I find it interesting to see that the 1921-22 New york Yankees made the list. When they acquired Babe Ruth from the Red Sox, a baseball fan’s first thought after all the home runs and the “House that Ruth Built” is that the Yankees immediately dominated major league baseball in the Roaring Twenties after that ill-fated trade by Boston.
National League Cy Young Award – Roy Halladay, Philadelphia Phillies. Halladay’s competition may very well come from any one of his three teammates in the Phillies starting rotation. Not that I need to defend this pick, but Halladay has had a sub-3.00 ERA the last three years, while winning at least 20 games in two of those seasons. Other than his teammates (Cliff Lee, Roy Oswalt, and Cole Hamels), Giants’ Tim Lincecum will be Halladay’s only other threat for the award.
The first thing to watch for regarding Peavy is pretty obvious: Will he make an appearance in a spring training game? Given Peavy recently threw off a mound, I’d say that’s likely-but until he actually throws in live action this spring (be it an an or a b game), this is a question mark.
Baltimore Orioles – The Orioles finished strong and really aren’t that far from being back in postseason play, but they need to make several tweaks in the offseason.
The American League has seen the likes of Roy Halladay and Cliff Lee relocate to the national League. So Lester’s only competition should be Felix Hernandez and CC Sabathia. Hernandez will be hard-pressed to win 13 games again like he did last year despite a 2.27 ERA. Seattle’s offense and bullpen is just that bad. The Yankees’ Sabathia, despite still being only 30 years old, has logged over 230 innings in his last four seasons and has, remarkably, thrown over 180 innings in each of his 10 seasons in the majors. Might this be the year he breaks down? The Yankees don’t even want to consider the possibility.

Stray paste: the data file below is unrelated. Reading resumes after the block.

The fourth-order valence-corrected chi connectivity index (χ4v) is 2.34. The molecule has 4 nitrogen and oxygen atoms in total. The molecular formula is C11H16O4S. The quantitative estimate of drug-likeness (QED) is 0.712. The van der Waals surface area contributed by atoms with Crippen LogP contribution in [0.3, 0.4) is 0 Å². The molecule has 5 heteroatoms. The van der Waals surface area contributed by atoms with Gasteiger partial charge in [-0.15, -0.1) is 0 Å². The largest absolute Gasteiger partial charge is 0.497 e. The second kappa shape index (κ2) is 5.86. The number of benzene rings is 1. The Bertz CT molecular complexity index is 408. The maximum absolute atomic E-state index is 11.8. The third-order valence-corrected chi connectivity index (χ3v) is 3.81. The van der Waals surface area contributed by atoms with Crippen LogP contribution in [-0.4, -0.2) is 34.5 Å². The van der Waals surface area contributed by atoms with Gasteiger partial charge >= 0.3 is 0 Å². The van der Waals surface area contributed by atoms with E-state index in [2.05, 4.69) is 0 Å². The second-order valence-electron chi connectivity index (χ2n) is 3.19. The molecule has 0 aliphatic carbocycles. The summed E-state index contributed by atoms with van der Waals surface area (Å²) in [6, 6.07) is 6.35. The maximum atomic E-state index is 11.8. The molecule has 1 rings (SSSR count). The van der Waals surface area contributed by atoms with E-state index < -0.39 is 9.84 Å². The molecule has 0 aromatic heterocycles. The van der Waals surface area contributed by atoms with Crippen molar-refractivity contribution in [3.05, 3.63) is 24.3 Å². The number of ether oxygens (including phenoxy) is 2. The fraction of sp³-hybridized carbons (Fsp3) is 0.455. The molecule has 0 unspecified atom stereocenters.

The sale jerseys can survive with a platoon of Brian Anderson and Dewayne Wise in center (with Anderson getting more playing time thanks to gold glove-caliber defense), but the lack of a “traditional” leadoff hitter will force Ozzie Guillen to get creative. In the end, I’d expect Chris Getz to get the majority of at-bats from the No. 1 spot in the order this year, but he may not slide in there until late April or early May, whenever Guillen realizes that he’s a better long-term option than Wise or Anderson.
Pena’s an interesting option because the White Sox won’t need a fifth starter more than a few times before early May. Using Pena in a swingman role could allow the Sox to delay their decision on, say, Alejandro de Aza/Brent Lillibridge or at third base for a month longer by carrying an extra position player. Either that, or the Sox could deepen their bullpen by keeping two of Gregory Infante/Jhonny Nunez/Anthony Carter/Freddy Dolsi in case the Sox needed an extra innings-eater to fill Pena’s role when he has an upcoming start. Pena actually had two starts I’d qualify as “good” last year, but those were two of just three career starts-not exactly a good sample size. Plus, Pena is slated to be in the Sox bullpen, so he may not even get a crack at the rotation this spring.